I definitely overdid the mileage last week. When my left achilles tendon was too sore to run on again on Monday I decided to not run for at least a week. I actually meant it this time, I simply have to get this sorted.
This injury is becoming chronic and is now worrying me. Now is the time that I ought to be really stepping up my training and banging our 60 mile plus weeks with 20 mile long runs every week.
The only meagre consolation from not running is that there is a lot less washing to do. There is no other advantage as far as I am concerned.
Work is quite stressful for me at the moment for reasons I won’t bore anyone with. I normally declutter my whirling brain each lunchtime by running for at least 9 miles. I have really missed my lunchtime run more than anything else this week. I could have gone out walking instead, but that doesn’t cut it for me, so I moped off to the café each lunchtime, got myself an unhealthy sandwich and went back to my desk and carried on working.
A midweek Facebook post reminded me that I had put my name down for the Northern Cross Country championship at Blackburn on Saturday. I was about to explain my predicament and make my excuses when it became clear that Valley Striders had only six male entries. Six finishers is the minimum number required for a team result. The deadline for entries had long since passed, so basically, I had to run. I explained that I would not be quick, but I would turn out.
I travelled across to Blackburn with team-mates Jon and Kev. Jon had researched the course and said that it was brutal and the men’s course of 12K contained nearly a thousand feet of ascent. Kev and I laughed, that just couldn’t be true, could it…
Unfortunately for us, on Saturday afternoon God was fiddling about with his new weather app. He gave us intermittent blasts of driving rain, gusting winds, a few minutes of watery sunshine, then weird ten minute squalls of hailstones and sleet.
Three months of record-breaking rainfall totals and a full programme of junior races left the course looking like a mass of farmyard slurry, there was barely a blade of green to be seen. One of our lady racers even lost her shoe in the deep mud.
My plan was to run steadily, see how the injury felt and just to make sure that I got round so that I counted for the team. I had my 15mm spikes in and I had triple knotted my shoes tightly to ensure that they remained on my feet.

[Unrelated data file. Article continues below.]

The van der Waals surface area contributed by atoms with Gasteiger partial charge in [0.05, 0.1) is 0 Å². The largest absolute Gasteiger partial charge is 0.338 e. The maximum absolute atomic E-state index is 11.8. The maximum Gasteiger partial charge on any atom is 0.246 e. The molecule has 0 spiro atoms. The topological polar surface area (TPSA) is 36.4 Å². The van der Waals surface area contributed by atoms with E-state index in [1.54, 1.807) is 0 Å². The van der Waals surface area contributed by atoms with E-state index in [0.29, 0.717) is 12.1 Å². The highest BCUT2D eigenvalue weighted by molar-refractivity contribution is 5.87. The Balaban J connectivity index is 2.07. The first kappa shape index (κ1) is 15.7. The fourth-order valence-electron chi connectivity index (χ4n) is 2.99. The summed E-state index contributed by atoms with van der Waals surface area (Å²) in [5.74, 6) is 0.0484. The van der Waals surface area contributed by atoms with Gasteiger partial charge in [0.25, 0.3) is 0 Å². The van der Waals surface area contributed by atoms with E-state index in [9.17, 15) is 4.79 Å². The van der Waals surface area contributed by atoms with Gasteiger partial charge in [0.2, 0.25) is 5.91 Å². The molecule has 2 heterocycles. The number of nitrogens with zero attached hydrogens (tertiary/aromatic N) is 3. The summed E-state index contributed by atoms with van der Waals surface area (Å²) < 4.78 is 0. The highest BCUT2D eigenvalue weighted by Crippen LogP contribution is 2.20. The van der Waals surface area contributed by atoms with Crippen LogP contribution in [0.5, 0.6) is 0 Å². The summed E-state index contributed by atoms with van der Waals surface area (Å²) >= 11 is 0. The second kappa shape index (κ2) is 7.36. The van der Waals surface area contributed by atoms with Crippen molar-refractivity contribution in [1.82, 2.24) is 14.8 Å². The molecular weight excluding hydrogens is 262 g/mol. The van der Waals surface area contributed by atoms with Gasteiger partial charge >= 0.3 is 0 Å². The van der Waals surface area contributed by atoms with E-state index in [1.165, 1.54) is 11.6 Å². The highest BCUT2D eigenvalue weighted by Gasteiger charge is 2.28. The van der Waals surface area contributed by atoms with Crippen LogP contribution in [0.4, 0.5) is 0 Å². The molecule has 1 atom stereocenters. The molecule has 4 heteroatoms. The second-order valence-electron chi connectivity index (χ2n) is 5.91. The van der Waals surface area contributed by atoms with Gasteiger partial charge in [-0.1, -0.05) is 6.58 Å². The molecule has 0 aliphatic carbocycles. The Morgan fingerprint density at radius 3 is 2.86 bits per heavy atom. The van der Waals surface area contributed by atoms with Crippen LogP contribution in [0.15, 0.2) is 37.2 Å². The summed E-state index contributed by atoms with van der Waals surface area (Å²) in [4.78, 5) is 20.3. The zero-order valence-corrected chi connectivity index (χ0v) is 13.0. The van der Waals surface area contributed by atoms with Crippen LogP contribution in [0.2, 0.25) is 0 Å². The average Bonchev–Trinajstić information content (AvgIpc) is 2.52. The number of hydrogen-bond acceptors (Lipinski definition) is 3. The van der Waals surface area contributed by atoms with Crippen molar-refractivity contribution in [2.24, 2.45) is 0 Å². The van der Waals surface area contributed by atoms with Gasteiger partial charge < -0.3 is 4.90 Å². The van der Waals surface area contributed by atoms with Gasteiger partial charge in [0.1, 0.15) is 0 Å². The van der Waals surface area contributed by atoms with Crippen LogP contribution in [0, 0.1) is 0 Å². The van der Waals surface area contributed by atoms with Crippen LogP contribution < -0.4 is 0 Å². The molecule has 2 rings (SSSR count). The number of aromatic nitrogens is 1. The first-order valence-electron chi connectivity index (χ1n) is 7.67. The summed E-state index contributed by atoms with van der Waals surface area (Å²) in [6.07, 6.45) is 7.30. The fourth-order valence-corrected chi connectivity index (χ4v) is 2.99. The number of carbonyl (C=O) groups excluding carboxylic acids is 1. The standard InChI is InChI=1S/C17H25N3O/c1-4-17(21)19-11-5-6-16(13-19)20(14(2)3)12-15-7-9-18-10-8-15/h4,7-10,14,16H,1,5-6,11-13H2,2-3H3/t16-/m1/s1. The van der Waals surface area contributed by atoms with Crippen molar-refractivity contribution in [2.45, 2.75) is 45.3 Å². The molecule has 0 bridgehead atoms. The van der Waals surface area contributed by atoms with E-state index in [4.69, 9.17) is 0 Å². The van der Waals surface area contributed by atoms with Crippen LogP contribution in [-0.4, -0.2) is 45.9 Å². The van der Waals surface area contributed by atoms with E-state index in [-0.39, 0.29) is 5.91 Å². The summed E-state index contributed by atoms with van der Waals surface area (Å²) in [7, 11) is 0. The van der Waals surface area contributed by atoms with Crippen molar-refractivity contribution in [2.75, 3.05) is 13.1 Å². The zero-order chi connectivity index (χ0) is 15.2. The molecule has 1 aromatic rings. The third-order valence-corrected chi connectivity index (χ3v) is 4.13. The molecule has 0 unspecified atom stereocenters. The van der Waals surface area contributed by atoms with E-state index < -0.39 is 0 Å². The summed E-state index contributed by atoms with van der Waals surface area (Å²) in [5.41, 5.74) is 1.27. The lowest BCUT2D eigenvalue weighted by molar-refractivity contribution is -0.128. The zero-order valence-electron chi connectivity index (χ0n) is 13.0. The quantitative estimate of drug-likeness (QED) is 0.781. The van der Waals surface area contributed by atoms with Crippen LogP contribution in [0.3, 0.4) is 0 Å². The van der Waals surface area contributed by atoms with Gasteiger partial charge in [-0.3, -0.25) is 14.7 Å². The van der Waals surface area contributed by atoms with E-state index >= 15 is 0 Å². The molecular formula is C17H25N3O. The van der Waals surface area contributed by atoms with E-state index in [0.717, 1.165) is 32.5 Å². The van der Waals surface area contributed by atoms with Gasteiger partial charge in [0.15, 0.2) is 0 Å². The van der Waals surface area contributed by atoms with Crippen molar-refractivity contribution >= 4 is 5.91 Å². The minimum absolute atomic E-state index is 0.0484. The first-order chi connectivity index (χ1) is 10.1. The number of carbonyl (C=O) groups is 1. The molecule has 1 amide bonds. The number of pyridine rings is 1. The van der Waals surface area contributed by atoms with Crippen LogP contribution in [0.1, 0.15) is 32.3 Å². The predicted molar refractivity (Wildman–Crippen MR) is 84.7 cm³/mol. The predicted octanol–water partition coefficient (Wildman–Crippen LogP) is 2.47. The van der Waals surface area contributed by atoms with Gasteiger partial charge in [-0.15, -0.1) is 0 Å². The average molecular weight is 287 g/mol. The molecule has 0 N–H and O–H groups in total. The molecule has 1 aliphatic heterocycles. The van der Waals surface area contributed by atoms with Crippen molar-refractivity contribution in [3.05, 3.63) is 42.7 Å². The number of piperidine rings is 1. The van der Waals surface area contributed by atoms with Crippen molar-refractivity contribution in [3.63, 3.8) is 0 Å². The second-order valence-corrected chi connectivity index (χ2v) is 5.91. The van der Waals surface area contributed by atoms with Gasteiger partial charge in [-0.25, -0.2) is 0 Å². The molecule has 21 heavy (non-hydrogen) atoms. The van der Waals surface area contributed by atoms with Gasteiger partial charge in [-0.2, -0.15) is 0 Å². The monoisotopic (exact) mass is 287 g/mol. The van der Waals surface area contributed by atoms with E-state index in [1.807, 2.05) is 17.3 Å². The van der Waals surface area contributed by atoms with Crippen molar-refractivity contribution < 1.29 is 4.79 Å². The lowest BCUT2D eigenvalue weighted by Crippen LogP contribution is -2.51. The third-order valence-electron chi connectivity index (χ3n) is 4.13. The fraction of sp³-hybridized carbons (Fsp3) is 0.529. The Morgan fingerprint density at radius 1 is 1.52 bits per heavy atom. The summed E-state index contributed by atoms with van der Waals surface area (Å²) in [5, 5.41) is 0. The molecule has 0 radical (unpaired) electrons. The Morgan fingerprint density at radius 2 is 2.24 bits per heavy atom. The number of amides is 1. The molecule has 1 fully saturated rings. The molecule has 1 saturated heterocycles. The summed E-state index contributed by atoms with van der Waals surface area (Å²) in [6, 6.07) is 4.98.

The men’s race was four 3K laps of the park. After about two hundred yards I realised that my spikes were virtually useless. In twenty five centimetres of mud, it didn’t matter what you wore, because your feet were going to slip sideways on every stride.
As expected the race was brutal. With two long steep climbs into the wind on each lap, runners were strewn all over the place. During my second lap we had the added bonus of another horizontal hail storm right into our faces. You simply could not lift up your head. It was savage.
My 10K race pace on the road is about 5 minutes 50 per mile. In this race, when I was running about as hard as I was physically able to go my mile splits were: 7:39, 8:25, 8:54, 8:46, 9:31, 9:37 and 8:39. On the bright side, because of the hellish conditions, I didn’t have time to think about my achilles. I was aware of some mild discomfort, but I had bigger things to worry about, like how to get myself to the end of this bloody ordeal.
I was lapped at the start of my third lap. Maybe the first thirty lads in the field eventually lapped me. I didn’t care.
The winner was Charlie Hulson, a multiple GB International and the reigning National cross country champion. He completed the course in just over 43 minutes at 6 minutes per mile pace. In those conditions, that was superhuman.
I finished in 394th position in 1 hour, 2 minutes 38 seconds. There were 719 finishers, and a lot more starters because I’m sure there was a high dropout rate. With a skeleton team of just 6, Valley Striders finished in 22nd position out of 52 teams in the men’s and the four ladies finished 24th out of 40. No Striders dropped out. Chapeau to every one of my team-mates.
Here’s a picture of my gleaming yellow Puma cross country spikes after the race:
Unfortunately the race has aggravated my Achilles – unsurprising really. I tried to go for gentle recovery jog tonight (Sunday), but after about four hundred metres I abandoned the run and skulked home.
Tomorrow, I’m making an appointment with a sports injury clinic.
CM -17 weeks
Weight 11st 5 lb
Parkrun – None
Longest run 7.1 miles